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March 3rd, 2015
Will the resolution and image clarity from WorldView-3 change the game for satellite-based Earth observation?

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There have been many years of anticipation for high-resolution satellite imagery that can rival the image clarity and sensing capacity of airborne platforms. This wait has now culminated with both capacity, thanks to the advancements aboard DigitalGlobe’s WorldView-3 satellite, as well as eased regulations. The U.S. Department of Commerce decision to allow the sale of resolution up to 25 centimeters, effectively halved the prior 50 centimeter restriction, and now DigitalGlobe is delivering.

While we’ve seen sample images, this past week was the first time that this imagery was available for sale. With an image resolution, or ground sampling distance, of 30 centimeters, satellites are playing on par with other platforms, and it’s an unprecedented data source for such high-resolution imagery on a global scale. This capability opens up new applications, particularly in areas of natural resource measurements and monitoring, for a new business edge as well as improved understanding.

Unrivaled Clarity

In addition to its high resolution imaging sensor, DigitalGlobe’s WorldView-3 has an atmospheric sensor that captures details such as moisture levels, sun illumination and particulates in the atmosphere. This Clouds, Aerosols, Water Vapor, Ice and Snow (CAVIS) instrument also measures the amount of light reflected from the ground, so there are readings both of the atmosphere as well as the illumination of the ground as read by the sensor.

These inputs combine to solve a longstanding problem with satellite imagery, allowing DigitalGlobe to calibrate and correct the images so they have consistent clarity and color. This consistency or normalization of the imagery is key to image comparison, and to the ability of algorithms to automatically compare and tease out knowledge from this pixel-based information. With its atmospherically-compensated imagery, the company can compare and discover changes with computers, a key advancement given the number of human eyes that would be required to compare and correct each image from this constant collector.

Combined Competency

Beyond the high resolution, there are also multiple bands of collected wavelength with eight multispectral bands and eight short-wave infrared bands. The multispectral bands (visible and near-infrared (VNIR) bands can be tuned for specific signatures, allowing users to see specific materials on the ground, including minerals or even distinguishing building materials. The eight bands of short-wave infrared (SWIR) allow for the sensor to to cut through smoke and haze.

These bands are set to help farmers and researchers understand the moisture content of the Earth and vegetation health; to allow foresters to classify tree class, species, and drought stress; and allow for mineral and chemical measurement and identification for mining and geology. The combined spectral resolution again helps with computer-aided interpretation and analysis, because it helps to further classify the imagery and to extract like classes for comparison that can easily be done with machines. The combined competency of the sensors aboard WorldView-3 leads to the continued automated extraction of valuable information.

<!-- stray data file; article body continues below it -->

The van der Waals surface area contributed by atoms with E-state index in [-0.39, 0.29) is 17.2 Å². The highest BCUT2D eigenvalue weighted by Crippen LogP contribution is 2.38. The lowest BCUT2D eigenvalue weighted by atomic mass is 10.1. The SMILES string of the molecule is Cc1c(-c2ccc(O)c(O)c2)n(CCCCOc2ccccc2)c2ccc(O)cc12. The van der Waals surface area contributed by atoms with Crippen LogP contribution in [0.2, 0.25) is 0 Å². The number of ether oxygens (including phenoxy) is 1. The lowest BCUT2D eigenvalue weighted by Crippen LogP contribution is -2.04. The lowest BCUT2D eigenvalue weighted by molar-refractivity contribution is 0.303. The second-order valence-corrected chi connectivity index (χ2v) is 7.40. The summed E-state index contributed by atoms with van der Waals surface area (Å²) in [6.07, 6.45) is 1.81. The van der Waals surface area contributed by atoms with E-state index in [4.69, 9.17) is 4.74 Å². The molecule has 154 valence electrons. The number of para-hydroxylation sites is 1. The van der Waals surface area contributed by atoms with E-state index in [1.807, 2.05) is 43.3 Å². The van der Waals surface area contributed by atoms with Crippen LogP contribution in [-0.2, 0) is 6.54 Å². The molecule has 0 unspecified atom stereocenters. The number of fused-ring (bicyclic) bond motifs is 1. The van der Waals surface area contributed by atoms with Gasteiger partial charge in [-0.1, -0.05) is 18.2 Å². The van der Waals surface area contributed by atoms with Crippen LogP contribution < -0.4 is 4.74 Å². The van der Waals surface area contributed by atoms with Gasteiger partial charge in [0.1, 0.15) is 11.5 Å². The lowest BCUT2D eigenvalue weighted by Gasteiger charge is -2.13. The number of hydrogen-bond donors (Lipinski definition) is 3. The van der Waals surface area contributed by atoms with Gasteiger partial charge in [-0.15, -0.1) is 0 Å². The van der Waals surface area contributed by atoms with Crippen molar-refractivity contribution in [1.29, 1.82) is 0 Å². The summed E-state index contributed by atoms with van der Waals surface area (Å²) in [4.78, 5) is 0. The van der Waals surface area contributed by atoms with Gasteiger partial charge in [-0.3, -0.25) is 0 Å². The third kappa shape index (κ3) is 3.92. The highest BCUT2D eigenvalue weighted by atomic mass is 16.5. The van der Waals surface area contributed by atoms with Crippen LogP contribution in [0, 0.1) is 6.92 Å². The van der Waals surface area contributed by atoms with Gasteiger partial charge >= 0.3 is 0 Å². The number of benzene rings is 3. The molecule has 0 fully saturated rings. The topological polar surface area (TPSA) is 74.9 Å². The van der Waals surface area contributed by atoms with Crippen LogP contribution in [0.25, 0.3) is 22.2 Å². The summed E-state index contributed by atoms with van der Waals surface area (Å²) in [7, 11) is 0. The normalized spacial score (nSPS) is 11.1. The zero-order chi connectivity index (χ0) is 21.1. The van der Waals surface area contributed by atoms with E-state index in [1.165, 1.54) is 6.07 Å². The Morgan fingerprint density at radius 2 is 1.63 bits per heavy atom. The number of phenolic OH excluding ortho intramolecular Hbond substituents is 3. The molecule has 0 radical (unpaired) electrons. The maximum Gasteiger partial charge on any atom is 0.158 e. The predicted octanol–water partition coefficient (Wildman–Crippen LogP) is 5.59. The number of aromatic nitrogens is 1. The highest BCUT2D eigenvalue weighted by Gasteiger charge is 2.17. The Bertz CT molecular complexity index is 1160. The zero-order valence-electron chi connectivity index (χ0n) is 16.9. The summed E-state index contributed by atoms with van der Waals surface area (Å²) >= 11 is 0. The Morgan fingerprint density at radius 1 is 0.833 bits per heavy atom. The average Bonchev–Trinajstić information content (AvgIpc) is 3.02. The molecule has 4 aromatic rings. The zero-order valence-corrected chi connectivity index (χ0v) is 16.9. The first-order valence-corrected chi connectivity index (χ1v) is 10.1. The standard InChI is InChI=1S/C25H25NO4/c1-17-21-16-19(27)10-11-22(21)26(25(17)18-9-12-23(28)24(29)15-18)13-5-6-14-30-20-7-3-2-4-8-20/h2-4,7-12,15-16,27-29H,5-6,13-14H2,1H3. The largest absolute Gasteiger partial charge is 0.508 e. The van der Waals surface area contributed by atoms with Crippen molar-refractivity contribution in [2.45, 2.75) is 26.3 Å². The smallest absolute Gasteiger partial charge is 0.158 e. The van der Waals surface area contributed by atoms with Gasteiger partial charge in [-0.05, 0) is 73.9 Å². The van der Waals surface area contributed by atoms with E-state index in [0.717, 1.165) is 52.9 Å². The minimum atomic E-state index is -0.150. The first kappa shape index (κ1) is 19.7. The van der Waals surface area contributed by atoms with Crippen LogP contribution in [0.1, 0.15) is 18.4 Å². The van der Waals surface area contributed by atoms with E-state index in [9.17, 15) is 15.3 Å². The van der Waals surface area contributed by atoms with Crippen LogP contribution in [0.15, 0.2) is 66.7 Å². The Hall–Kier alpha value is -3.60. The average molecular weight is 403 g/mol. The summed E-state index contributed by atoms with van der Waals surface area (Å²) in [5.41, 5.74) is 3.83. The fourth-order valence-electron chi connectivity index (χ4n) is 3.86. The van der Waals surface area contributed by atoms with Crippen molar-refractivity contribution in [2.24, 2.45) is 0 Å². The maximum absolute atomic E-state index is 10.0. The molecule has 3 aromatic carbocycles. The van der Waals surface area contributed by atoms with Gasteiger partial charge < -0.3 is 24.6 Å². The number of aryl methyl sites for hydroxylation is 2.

Products and Performance

We’ve heard about “getting beyond the pixel” for some time, going from trading on images to trading on the derived information or knowledge that can be extracted from the imagery. With multiple sensors circling the Earth, the advantage is increasingly on the insight rather than just the amount of land that can be covered or the number of governments or enterprises that want to extract information from the imagery themselves.

Instead, the imagery is set to transform the company by providing a backbone of exclusive information that can be traded to multiple industries and organizations that are looking for the answers that it can provide. DigitalGlobe has expressed an emphasis on product creation in the coming year, and have made moves to diversify their offerings and to acquire organizations with industry expertise, such as Spatial Energy with its emphasis on the oil and gas community.

The automation of information extraction has also met a match with faster data delivery that will now mean delivery of imagery (or extracted information) within days or weeks as opposed to months of years. The maturity of the commercial satellite imagery industry, and the combined competencies that came together when DigitalGlobe acquired GeoEye, are now reaping rewards.

After a rough year of stock performance, where the company shed nearly 30% of their stock price a year ago, there has been a recent rally. Meeting and exceeding analyst expectations has resulted in a nearly 20% gain since Friday, Feb. 27, and that’s before the utility and increased revenue from the highest resolution imagery takes hold.

While imagery collection is traveling a trajectory of smaller satellites and unmanned aircraft systems, there’s still a place for an SUV-sized satellite with tuned sensors that give it an insight advantage. The business of commercial satellite imagery is now set to take off thanks to years of technological advancements that all aim at automation.

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